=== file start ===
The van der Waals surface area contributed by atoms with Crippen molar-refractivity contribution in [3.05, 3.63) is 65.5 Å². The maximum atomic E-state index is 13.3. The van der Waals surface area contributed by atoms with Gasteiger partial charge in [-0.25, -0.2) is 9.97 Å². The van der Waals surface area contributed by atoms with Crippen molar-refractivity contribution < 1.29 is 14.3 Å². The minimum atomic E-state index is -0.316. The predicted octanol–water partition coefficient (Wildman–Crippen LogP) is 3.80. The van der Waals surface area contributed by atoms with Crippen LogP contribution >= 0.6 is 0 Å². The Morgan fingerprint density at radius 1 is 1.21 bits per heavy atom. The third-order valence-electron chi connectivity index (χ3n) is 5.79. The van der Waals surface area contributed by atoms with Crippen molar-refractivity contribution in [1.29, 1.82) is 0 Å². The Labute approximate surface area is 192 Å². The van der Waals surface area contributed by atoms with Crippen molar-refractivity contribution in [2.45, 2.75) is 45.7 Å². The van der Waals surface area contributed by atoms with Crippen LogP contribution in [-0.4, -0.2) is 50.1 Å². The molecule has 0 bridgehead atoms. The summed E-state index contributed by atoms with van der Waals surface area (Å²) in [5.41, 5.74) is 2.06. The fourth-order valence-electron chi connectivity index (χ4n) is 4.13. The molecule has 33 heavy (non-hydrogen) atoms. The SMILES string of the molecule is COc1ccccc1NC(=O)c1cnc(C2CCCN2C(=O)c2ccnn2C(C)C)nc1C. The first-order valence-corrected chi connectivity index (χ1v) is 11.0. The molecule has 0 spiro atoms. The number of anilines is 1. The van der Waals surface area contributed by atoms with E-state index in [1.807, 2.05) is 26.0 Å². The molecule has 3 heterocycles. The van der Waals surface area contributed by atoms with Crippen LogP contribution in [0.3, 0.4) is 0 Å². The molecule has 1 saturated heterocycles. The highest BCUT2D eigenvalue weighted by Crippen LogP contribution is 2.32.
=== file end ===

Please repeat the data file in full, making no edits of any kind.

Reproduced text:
The van der Waals surface area contributed by atoms with Crippen molar-refractivity contribution in [3.05, 3.63) is 65.5 Å². The maximum atomic E-state index is 13.3. The van der Waals surface area contributed by atoms with Gasteiger partial charge in [-0.25, -0.2) is 9.97 Å². The van der Waals surface area contributed by atoms with Crippen molar-refractivity contribution < 1.29 is 14.3 Å². The minimum atomic E-state index is -0.316. The predicted octanol–water partition coefficient (Wildman–Crippen LogP) is 3.80. The van der Waals surface area contributed by atoms with Crippen LogP contribution >= 0.6 is 0 Å². The Morgan fingerprint density at radius 1 is 1.21 bits per heavy atom. The third-order valence-electron chi connectivity index (χ3n) is 5.79. The van der Waals surface area contributed by atoms with Crippen molar-refractivity contribution in [1.29, 1.82) is 0 Å². The Labute approximate surface area is 192 Å². The van der Waals surface area contributed by atoms with Crippen molar-refractivity contribution in [2.45, 2.75) is 45.7 Å². The van der Waals surface area contributed by atoms with Crippen LogP contribution in [-0.4, -0.2) is 50.1 Å². The molecule has 0 bridgehead atoms. The summed E-state index contributed by atoms with van der Waals surface area (Å²) in [5.41, 5.74) is 2.06. The fourth-order valence-electron chi connectivity index (χ4n) is 4.13. The molecule has 33 heavy (non-hydrogen) atoms. The SMILES string of the molecule is COc1ccccc1NC(=O)c1cnc(C2CCCN2C(=O)c2ccnn2C(C)C)nc1C. The first-order valence-corrected chi connectivity index (χ1v) is 11.0. The molecule has 0 spiro atoms. The number of anilines is 1. The van der Waals surface area contributed by atoms with E-state index in [1.807, 2.05) is 26.0 Å². The molecule has 3 heterocycles. The van der Waals surface area contributed by atoms with Crippen LogP contribution in [0.3, 0.4) is 0 Å². The molecule has 1 saturated heterocycles. The highest BCUT2D eigenvalue weighted by Crippen LogP contribution is 2.32.